Trick or Treat! 4 Ways to Make an Unsolicited Resume Employer-Friendly

Trick-or-treating is a lot like the job search. Just like millions of children on Halloween night, job seekers dress up, pound the pavement, and ask perfect strangers for jobs (treats) or rejection (tricks).

Just like trick-or-treating, job seekers run the risk of wasting time on employers who don’t respond or are just annoyed. When job seekers send unsolicited resumes, they’re acting on the assumption that there might be a position available or opening soon.

While the little witches, goblins, and superheroes will have to deal with that risk, job seekers can try these four tips to make their unsolicited resume employer-friendly:

Do your research

Before you blindly send your resume out to everyone and their mom, you need to do some detective work. Figure out what kind of company this is. What department would you work in? What position would you be qualified for? Who would make that decision?

These are important questions to answer because the employer is going to have to ask themselves the same thing.

Check out: Resume Blasting: Helpful or Hurtful?


Now that you’ve done enough sleuthing, you can use what you know to personalize your cover letter and resume. No employer wants to see a “Dear Sir or Madame” letter.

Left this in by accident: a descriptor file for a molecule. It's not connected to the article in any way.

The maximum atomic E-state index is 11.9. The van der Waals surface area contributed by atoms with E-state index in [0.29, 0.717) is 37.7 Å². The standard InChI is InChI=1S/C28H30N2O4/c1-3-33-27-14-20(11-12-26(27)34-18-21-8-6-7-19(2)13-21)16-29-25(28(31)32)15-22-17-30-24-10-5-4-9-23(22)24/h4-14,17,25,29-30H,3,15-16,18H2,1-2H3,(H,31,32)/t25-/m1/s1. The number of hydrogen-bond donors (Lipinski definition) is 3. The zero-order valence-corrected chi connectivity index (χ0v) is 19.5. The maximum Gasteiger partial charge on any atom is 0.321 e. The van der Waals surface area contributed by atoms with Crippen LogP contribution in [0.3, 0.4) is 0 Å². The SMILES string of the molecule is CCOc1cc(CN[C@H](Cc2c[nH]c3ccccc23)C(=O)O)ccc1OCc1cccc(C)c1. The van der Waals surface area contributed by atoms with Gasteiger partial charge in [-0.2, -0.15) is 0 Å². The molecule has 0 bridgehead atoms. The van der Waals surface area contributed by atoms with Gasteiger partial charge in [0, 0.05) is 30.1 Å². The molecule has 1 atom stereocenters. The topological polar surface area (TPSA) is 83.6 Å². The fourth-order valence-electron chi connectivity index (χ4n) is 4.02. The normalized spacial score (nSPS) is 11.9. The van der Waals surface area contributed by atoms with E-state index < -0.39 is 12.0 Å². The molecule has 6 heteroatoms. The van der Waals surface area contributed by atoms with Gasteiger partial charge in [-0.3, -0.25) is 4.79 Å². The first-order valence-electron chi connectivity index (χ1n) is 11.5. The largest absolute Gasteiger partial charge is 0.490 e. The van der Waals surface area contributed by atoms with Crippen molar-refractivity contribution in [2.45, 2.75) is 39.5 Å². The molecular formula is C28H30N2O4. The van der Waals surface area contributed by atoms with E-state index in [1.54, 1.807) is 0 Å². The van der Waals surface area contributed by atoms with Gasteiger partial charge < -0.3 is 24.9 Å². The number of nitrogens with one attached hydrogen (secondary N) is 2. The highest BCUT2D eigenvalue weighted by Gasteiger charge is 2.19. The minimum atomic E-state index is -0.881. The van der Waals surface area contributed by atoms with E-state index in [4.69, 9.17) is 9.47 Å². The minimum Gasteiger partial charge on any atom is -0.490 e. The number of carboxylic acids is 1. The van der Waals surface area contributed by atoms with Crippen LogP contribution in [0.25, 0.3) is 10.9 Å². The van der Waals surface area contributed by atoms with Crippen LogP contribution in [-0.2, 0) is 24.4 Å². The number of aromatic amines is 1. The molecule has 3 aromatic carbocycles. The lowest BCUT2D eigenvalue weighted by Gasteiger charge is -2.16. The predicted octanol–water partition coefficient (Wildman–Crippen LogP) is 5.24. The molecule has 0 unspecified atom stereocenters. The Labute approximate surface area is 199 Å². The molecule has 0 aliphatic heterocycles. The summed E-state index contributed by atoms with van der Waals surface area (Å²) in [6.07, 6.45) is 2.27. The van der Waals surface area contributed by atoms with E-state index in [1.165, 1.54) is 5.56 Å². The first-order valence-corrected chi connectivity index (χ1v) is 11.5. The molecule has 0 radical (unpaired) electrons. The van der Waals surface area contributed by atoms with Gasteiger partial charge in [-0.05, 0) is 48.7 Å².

When you send an unsolicited resume, you need to convince the reader that you are worth looking into. Explain how you’d fit into that specific company by including details that make it clear you have done your research.

Follow up

After sending off your resume, a great way to show that you’re serious about this company is to follow up. In your cover letter, finish up the note with a “Thank you for your time and consideration, if I do not hear from you beforehand, I will follow up in two weeks” or something along those lines.

Follow up with your employer via email rather than a phone call/in-person because it still gives the employer control. A short and sweet follow up that hits the major points of your initial letter is ideal in this kind of situation.

Check out: The 2 Best Ways to Follow Up With an Employer (Without Being a Pest!)

Put it on the back burner

Last but not least, know that sending out unsolicited resume is (by far) not the best way to apply to jobs. Many employers do read resumes and they often will keep your resume on file, but if they don’t have an open position, they won’t hire you.

Instead of nixing this tactic completely, put it on the back burner. Focus on building relationships, following job leads, and seeking companies that are hiring while sending one or two unsolicited resumes out a week. Remain persistent, your dream job is out there.


What do you think? What other things should job seekers consider before sending out unsolicited resumes? Have you ever landed a job from an unsolicited resume? Share your thoughts in the comments below!

Comments are closed.